A High Protein, Low Carb Meal Prep or Dinner Option – recipe by Adrienne Callandrello of www.JerseyGirlTalk.com
Did you know that shrimp is one of the world's healthiest foods? It is super low in calories, high in protein and perfect for low carb diets. You can eat shrimp cooked raw as a shrimp cocktail appetizer or you can bake, fry or boil it. Tonight's dinner was delicious and I wanted to share how I like to cook and prepare shrimp so that you can try it out. A few summer's ago my husband, brother in law, cousin and I went on our very first vacation to Ocean City, Maryland. It has some of the best seafood in the USA and one thing they are known for is their crabs made in Old Bay Seasoning. We loved the food there and ever since we just love this seasoning on crab and shrimp. I purchased this in the seafood section of my local grocery store and use it any time I make shrimp.
At only 7 calories per shrimp, we can eat a relatively large amount of this shellfish without using up too many of our daily calories. Tonight's dinner was a complete meal of a hearty salad, snap peas (green vegetable) and baked shrimp. This is a low carb dinner option and ketogenic friendly. If you also don't like to eat carbs in the evening but rather for breakfast and lunch then this is a good idea to make next time you need a dinner idea.
- 1 large bag of large sized shelled and deveined shrimp
- Coconut oil spray
- Pink Himalayan sea salt
- Old Bay Seasoning
- Put shrimp in a large bowl and rinse with luke warm water
- Make sure to let them thaw for a few hours if they are frozen
- Take off the tails (and legs if they are still on)
- Spray a large cookie baking sheet with Trader Joe's coconut oil spray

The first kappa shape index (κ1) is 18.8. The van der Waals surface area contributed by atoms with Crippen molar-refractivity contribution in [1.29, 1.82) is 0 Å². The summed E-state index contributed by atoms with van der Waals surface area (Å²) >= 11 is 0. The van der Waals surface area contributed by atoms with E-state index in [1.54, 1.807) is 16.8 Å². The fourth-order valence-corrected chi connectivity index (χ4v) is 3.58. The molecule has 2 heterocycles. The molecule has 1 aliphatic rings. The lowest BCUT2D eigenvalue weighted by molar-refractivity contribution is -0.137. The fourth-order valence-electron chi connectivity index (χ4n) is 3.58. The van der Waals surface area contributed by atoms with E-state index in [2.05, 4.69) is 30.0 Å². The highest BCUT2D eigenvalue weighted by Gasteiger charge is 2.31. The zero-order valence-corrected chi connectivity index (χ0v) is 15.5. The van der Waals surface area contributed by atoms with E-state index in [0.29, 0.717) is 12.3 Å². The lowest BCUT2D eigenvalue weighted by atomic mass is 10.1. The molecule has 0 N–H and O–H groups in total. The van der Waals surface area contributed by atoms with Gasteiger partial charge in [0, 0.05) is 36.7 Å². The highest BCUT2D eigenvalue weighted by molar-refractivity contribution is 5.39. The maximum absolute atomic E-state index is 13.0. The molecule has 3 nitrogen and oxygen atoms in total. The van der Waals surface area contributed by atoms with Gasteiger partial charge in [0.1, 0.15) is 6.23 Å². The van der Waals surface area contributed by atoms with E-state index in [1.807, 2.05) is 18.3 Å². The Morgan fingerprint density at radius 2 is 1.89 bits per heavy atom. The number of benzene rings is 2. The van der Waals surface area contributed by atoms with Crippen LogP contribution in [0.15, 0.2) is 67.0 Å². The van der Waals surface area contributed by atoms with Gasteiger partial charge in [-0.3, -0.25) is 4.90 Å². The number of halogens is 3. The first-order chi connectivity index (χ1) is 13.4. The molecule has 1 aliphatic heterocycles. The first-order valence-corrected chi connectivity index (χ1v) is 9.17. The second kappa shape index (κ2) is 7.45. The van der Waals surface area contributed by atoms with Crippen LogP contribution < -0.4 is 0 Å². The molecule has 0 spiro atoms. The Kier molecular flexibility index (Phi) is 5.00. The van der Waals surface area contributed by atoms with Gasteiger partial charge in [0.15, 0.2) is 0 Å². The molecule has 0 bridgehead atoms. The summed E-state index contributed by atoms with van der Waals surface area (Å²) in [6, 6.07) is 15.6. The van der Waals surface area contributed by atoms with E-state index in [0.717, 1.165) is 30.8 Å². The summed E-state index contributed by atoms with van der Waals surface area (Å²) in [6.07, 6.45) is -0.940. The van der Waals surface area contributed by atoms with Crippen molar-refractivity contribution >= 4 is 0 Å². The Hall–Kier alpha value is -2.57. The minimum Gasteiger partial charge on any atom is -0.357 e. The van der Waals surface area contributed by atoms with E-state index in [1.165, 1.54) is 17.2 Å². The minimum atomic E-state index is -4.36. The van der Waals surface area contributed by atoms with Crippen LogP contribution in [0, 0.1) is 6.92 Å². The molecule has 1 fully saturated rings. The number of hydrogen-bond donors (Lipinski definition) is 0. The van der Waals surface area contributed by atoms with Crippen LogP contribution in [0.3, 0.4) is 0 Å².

- Spray the shrimp with a bit of coconut oil as well
- Dust with Pink Himalayan sea salt
- Use a generous amount of Old Bay Seasoning on both sides of the shrimp
- Cook in the oven for 20 minutes at 385 degrees
We don't usually think about seafood as a source of antioxidants, but shrimp features at least three unique antioxidants in its nutrient composition: the xanthophyll carotenoid called astaxanthin and the minerals selenium and copper. At nearly 26 grams per 4-ounce serving, shrimp ranks as a very good source of protein.
You can choose to eat the shrimp hot or cold, over salad or over vegetables - both are amazing options! For salad I add so many ingredients and colors that it is a pretty picture isn't it?! I love black olives (any olives actually and they are a good fat too for keto dieters), roma tomatoes (because I can't eat soft ones and these are usually really hard), artichoke hearts, cucumbers and I love Greek dressing because it is high in fat and has no sugar (unlike most low cal or low fat dressings!)
I hope you enjoy adding more shrimp to your diets with recipes like this one.